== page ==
– Advance green (by a few seconds) for people walking and cycling.
      – No right turn on red.
      – Encourage/force drivers to drive to conditions. e.g. drive more slowly at night and especially in the rain.
      – Huge enforcement campaign. I often cross Kingsway at Perry and one time I recorded 18 law violations in one crossing.
      – Way higher fines for injuring or killing pedestrians. Also, reverse onus legislation for crash involving driver and pedestrian. Minimum of license cancellation, re-education.and re-testing. I was hit on two occasions by a motor vehicle and the police did not even write out a ticket even though drivers were at fault. In the Netherlands there would have been severs consequences for the drivers. In one case where 3 children were struck, the story was the story of the year in the city newspaper. Here it is simply collateral damage as part of motordom.
      – Way more red light cameras. Make these video cameras which can record other events as well.
      – Re-introduction of automated speed detection devices (aka speed cameras).
      – etc. etc.
      Though this may not be a disease, I would certainly call it an epidemic. No use patching up the symptoms – we need to address the cause.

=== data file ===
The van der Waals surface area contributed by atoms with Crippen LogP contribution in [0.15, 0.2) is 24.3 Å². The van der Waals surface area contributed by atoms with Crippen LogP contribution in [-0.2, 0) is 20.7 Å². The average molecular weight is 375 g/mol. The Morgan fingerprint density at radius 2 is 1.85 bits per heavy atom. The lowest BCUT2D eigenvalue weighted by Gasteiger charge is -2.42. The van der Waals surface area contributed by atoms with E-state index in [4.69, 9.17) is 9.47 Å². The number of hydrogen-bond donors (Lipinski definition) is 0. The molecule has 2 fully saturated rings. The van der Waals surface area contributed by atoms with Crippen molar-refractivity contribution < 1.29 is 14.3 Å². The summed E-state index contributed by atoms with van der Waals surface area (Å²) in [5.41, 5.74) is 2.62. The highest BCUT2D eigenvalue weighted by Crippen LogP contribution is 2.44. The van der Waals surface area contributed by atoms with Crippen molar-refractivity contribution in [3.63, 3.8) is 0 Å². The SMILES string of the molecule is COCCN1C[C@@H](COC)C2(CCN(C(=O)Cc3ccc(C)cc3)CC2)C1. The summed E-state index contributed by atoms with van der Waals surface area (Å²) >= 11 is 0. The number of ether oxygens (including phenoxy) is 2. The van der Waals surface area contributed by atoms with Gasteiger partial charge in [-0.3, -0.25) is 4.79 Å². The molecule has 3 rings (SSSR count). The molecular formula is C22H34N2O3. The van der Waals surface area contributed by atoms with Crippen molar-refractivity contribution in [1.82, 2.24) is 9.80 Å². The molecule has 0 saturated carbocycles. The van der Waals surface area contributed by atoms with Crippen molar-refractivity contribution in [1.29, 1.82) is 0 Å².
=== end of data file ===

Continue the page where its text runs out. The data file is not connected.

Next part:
1. ” – Advance green (by a few seconds) for people walking and cycling.”
        There are amazingly few of those it seems, the only one I interact with often is Burrard and Davie … there seem to be many more that are the exact opposite (which I’m sure I’ve read are much less safe … especially in light of the fact that pedestrians will typically anticipate the change of light and will at times have a ‘negative’ reaction time http://www.nytimes.com/2015/04/26/magazine/how-do-we-protect-new-york-citys-pedestrians.html?ref=magazine ), and who when they don’t know there will be a delayed walk signal, will have already started crossing by the time they know they ‘shouldn’t … I’m sure there must be data to compare the two (googlefail however at the moment)